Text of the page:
Charlton Comics was an American comic book publisher, noted for its Action Heroes line: Captain Atom, Blue Beetle, the Question, Nightshade, Peacemaker and others. Its properties were acquired by DC Comics in the early 80s; comics by this publisher have been retroactively set on Earth-Four.
Charlton Comics was a sub division of Charlton Publications, active from 1946 to 1985. During that time, the company (which was a totally self contained operation with its own printing plant, unlike other comics publishers at the time) published titles covering all of the popular genres, notably war, western, funny animal and horror titles. They were widely circulated and popular because of their comparative cheapness, but for much of their history had very few continuing characters (exceptions included Yellowjacket and Beetle Bailey). They purchased properties belonging to several defunct publishers at various times, including Fawcett Publications, and in the mid 1950s acquired the Blue Beetle, whose adventures they briefly reprinted before moving to new, original stories with an updated version of the character in 1964. Other characters the published around this time included Nature Boy, Mr Muscles and Zaza the Mystic.
The Action Heroes
In 1960, Charlton introduced the character of Captain Atom in the pages of Space Adventures, and while that series (drawn by Steve Ditko, who worked for Charlton pretty much continuously until the company's dissolution) was short lived, when Charlton launched their 'Action Heroes' line in 1966, Captain Atom became central to it. The reimagined Blue Beetle (now an archeologist named Dr. Dan Garrett instead of, as previously, a policeman named Dan Garrett) had limited success in 1964–65 thanks to the efforts of Joe Gill and later a young Roy Thomas , as did Son of Vulcan, but it was Steve Ditko's return to the company and his collaboration with Dick Giordano which sparked the creation of a full fledged line of superhero titles intended to compete with DC and Marvel. The line included titles starring a redesigned Captain Atom (who nonetheless retained his previous continuity), the World War II era crimefighter Judomaster, a rather confused vigilante named Peacemaker ('he loved peace so much, he had to fight for it', and displayed this with a vaguely disturbing tendency to dress up as a high tech stormtrooper and go charging into international trouble spots), Pete Morisi's pacifistic martial arts master Peter Cannon: Thunderbolt and a new Blue Beetle, a young inventor named Ted Kord who had taken up the mantle of his mentor and friend, the now deceased Dan Garrett. The new Blue Beetle started life as a tryout in Captain Atom #83–87 before graduating to his own title, his slot in Captain Atom being then taken by the line's single solo superheroine, the 'Darling of Darkness', Nightshade. The Blue Beetle's own mag also had a backup feature, The Question (featuring a faceless crime buster) while Judomaster shared space with the adventures of steel fisted private eye Sarge Steel and Thunderbolt played host to first short lived super team The Sentinels (Brute, Mentalia and Helio, who along with Captain Atom were about the only genuinely super powered characters in the range at the time) and later (in his last issue only) the Prankster, a practical joking revolutionary in a nightmarish police state of the future, created by Jim Aparo. The Peacemaker's backup feature was The Fightin' Five, a series about a covert peacekeeping force who repaid Peacemaker's hospitality in the end by ousting him from his own book! One issue of Charlton Premiere (a 'showcase' title) also featured two obscure characters called Spookman and The Shape, but they never caught on. Ultimately, neither did the Action Heroes line, despite some very good stories; it had fizzled out by December 1967, only the Blue Beetle managing to cling on until October 1968, though he still only managed to rack up five sporadically published issues.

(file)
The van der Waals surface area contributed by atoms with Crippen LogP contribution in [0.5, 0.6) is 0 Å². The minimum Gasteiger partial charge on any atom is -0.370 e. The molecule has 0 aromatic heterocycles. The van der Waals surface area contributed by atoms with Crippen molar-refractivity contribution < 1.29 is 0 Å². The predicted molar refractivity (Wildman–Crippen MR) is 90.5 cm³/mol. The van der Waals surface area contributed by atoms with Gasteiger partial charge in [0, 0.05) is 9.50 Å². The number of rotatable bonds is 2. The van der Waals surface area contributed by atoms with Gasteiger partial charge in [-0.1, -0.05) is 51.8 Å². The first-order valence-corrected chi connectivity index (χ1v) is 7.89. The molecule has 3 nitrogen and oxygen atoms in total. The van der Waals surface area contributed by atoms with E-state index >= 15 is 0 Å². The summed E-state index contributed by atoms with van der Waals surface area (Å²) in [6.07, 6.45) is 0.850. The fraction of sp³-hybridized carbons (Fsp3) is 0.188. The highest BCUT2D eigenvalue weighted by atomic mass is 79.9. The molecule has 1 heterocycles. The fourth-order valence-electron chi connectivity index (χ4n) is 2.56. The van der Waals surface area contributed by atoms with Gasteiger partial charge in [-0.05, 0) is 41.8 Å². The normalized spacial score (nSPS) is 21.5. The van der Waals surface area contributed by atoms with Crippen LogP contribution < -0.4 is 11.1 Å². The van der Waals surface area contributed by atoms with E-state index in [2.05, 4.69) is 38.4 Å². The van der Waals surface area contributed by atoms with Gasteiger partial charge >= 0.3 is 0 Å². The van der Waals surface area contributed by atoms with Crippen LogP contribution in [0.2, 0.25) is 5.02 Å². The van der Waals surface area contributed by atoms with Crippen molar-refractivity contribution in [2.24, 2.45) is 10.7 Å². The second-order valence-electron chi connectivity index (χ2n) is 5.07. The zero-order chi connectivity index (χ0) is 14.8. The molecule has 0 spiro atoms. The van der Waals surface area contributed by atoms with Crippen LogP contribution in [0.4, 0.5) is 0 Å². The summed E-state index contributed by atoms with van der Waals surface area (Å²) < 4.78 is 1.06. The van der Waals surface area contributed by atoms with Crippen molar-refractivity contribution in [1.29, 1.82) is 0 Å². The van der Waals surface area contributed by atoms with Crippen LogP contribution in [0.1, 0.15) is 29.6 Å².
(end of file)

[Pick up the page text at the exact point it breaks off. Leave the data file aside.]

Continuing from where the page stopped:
From 1967, Charlton concentrated primarily on licensed properties, in particular Hanna-Barbera cartoon characters such as the Flintstones, Top Cat and The Jetsons, Chic Young's 'Blondie' and King Features' 'Flash Gordon'. They published series' based on TV shows such as The Six Million Dollar Man in the seventies, and from 1975–79 published (rather infrequently) the bleak science fiction saga 'Doomsday+1', which featured early work by John Byrne. The superheroes 'E-Man' and, in one E-Man backup tale, 'Liberty Belle' (no relation to the DC character) also appeared in the seventies, though E-Man would have more success at First Comics in the eighties, and Captain Atom briefly resurfaced in the pages of Charlton Bullseye, an in-house fanzine. By the eighties though, Charlton's fortunes were flagging and only the war, mystery and funny books were still running for the most part (a curious exception to this was The Fightin' Five, which continued to be published until the early eighties). The characters in the former Action Heroes line were sold to DC in 1983 (after a brief reemergence at AC Comics, also in 1983) at the request of managing editor Dick Giordano, and many of them have since been integrated into the DC Universe (exceptions include The Sentinels and The Prankster, sadly).
Charlton Comics finally ceased publication in 1985.
- Charlton Comics characters were originally going to be featured in Watchmen. However, when DC discovered that Watchmen would leave most of them unusable for future work, they instead convinced Alan Moore to create his own characters.